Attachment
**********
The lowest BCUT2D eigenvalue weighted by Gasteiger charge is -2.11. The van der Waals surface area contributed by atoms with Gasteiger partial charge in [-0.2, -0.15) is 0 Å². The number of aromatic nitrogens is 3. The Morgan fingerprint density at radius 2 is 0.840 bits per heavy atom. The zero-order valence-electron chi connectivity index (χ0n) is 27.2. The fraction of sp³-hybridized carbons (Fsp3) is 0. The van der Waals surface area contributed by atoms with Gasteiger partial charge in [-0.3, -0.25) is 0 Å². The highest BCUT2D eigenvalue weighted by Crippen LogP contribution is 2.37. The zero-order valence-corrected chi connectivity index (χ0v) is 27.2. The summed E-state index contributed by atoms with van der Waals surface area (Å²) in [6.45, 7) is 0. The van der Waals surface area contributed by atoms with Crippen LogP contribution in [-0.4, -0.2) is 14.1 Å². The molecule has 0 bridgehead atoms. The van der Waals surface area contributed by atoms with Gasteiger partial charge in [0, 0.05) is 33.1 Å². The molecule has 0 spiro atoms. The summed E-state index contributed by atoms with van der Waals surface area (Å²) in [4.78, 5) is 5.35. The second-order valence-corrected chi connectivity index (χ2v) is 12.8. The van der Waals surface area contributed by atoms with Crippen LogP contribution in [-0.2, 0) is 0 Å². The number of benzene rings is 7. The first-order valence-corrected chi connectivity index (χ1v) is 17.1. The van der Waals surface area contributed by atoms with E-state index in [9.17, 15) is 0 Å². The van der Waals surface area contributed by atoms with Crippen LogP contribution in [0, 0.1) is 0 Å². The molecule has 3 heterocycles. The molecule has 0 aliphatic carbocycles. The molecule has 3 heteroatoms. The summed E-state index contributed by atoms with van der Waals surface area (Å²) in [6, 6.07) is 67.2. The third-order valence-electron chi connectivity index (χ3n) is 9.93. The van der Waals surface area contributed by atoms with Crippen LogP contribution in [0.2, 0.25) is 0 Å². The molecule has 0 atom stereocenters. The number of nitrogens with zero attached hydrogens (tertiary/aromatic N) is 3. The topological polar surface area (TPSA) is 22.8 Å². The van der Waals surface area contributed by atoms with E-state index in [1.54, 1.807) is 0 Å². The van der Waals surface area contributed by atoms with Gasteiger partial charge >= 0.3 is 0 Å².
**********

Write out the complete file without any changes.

The lowest BCUT2D eigenvalue weighted by Gasteiger charge is -2.11. The van der Waals surface area contributed by atoms with Gasteiger partial charge in [-0.2, -0.15) is 0 Å². The number of aromatic nitrogens is 3. The Morgan fingerprint density at radius 2 is 0.840 bits per heavy atom. The zero-order valence-electron chi connectivity index (χ0n) is 27.2. The fraction of sp³-hybridized carbons (Fsp3) is 0. The van der Waals surface area contributed by atoms with Gasteiger partial charge in [-0.3, -0.25) is 0 Å². The highest BCUT2D eigenvalue weighted by Crippen LogP contribution is 2.37. The zero-order valence-corrected chi connectivity index (χ0v) is 27.2. The summed E-state index contributed by atoms with van der Waals surface area (Å²) in [6.45, 7) is 0. The van der Waals surface area contributed by atoms with Crippen LogP contribution in [-0.4, -0.2) is 14.1 Å². The molecule has 0 bridgehead atoms. The van der Waals surface area contributed by atoms with Gasteiger partial charge in [0, 0.05) is 33.1 Å². The molecule has 0 spiro atoms. The summed E-state index contributed by atoms with van der Waals surface area (Å²) in [4.78, 5) is 5.35. The second-order valence-corrected chi connectivity index (χ2v) is 12.8. The van der Waals surface area contributed by atoms with Crippen LogP contribution in [-0.2, 0) is 0 Å². The number of benzene rings is 7. The first-order valence-corrected chi connectivity index (χ1v) is 17.1. The van der Waals surface area contributed by atoms with E-state index in [9.17, 15) is 0 Å². The van der Waals surface area contributed by atoms with Crippen LogP contribution in [0, 0.1) is 0 Å². The molecule has 3 heterocycles. The molecule has 0 aliphatic carbocycles. The molecule has 3 heteroatoms. The summed E-state index contributed by atoms with van der Waals surface area (Å²) in [6, 6.07) is 67.2. The third-order valence-electron chi connectivity index (χ3n) is 9.93. The van der Waals surface area contributed by atoms with Crippen LogP contribution in [0.2, 0.25) is 0 Å². The molecule has 0 atom stereocenters. The number of nitrogens with zero attached hydrogens (tertiary/aromatic N) is 3. The topological polar surface area (TPSA) is 22.8 Å². The van der Waals surface area contributed by atoms with E-state index in [1.54, 1.807) is 0 Å². The van der Waals surface area contributed by atoms with Gasteiger partial charge >= 0.3 is 0 Å².